Mysore is home to one of the longest established empires in Indian history; for almost six centuries, save a brief period of interruption in the 18th century, the Wodeyars have ruled from their base at the foot of the Chamundi Hills. The current maharaja still resides in the opulently-decorated city palace, rebuilt in 1897 after a fire, a fantasy of eclectic styles. One of the largest in India it is an imposing centrepiece at the heart of the city, especially on Sundays and public holidays when the exterior is lit by nearly 100,000 light bulbs.
On the outskirts of town atop a 1200m high hill is the royal family's temple to Sri Chamundeswari. Reached via more than 1000 steps there are commanding views over the surrounding area. Part way up the hill is one of India’s largest Nandi Bulls, the mythical transport for Lord Shiva. The monolithic granite sculpture anointed over centuries by gallons of ghee and marigolds sits impassively as pilgrims puff by on their climb to the temple. A road offers an alternative route for less devout visitors.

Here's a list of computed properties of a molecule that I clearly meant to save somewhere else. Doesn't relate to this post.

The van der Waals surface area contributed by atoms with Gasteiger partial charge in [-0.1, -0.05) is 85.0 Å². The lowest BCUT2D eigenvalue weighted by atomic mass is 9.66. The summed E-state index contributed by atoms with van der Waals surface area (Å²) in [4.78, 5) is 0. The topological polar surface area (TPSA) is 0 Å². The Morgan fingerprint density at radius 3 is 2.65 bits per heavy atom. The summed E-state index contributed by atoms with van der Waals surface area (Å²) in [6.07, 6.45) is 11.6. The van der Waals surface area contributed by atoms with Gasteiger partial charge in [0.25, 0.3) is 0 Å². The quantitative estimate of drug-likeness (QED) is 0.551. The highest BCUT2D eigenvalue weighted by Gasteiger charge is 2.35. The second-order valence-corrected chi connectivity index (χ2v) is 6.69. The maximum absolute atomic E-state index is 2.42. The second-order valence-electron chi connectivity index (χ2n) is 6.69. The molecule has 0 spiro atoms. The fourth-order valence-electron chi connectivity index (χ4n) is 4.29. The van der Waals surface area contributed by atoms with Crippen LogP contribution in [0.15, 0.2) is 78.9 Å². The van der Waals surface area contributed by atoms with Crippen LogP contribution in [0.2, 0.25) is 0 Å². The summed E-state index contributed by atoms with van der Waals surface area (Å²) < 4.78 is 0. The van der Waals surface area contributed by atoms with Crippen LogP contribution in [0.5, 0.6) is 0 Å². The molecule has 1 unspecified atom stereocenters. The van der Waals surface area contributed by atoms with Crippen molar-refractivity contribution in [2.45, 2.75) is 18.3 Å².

Slightly further afield on an island in the Cauvery River, are the remains of Sri Rangapatna , the seat of Hyder Ali and Tipu Sultan. The various monuments are well worth discovering, particularly Tipu's beautifully decorated summer palace which the Tiger of Mysore used until his death during the Fourth Anglo-Mysore War. Three kilometres upstream the Rangatihittu Bird Sanctuary is best explored by boat to view storks, egrets, spoonbills and cormorants.
With its variety of interesting sites, markets and smattering of colonial buildings Mysore retains its old-world feel and its pleasant climate makes it a great place to include during a tour of South India. Get in touch and we'll be delighted to help you plan and book your trip.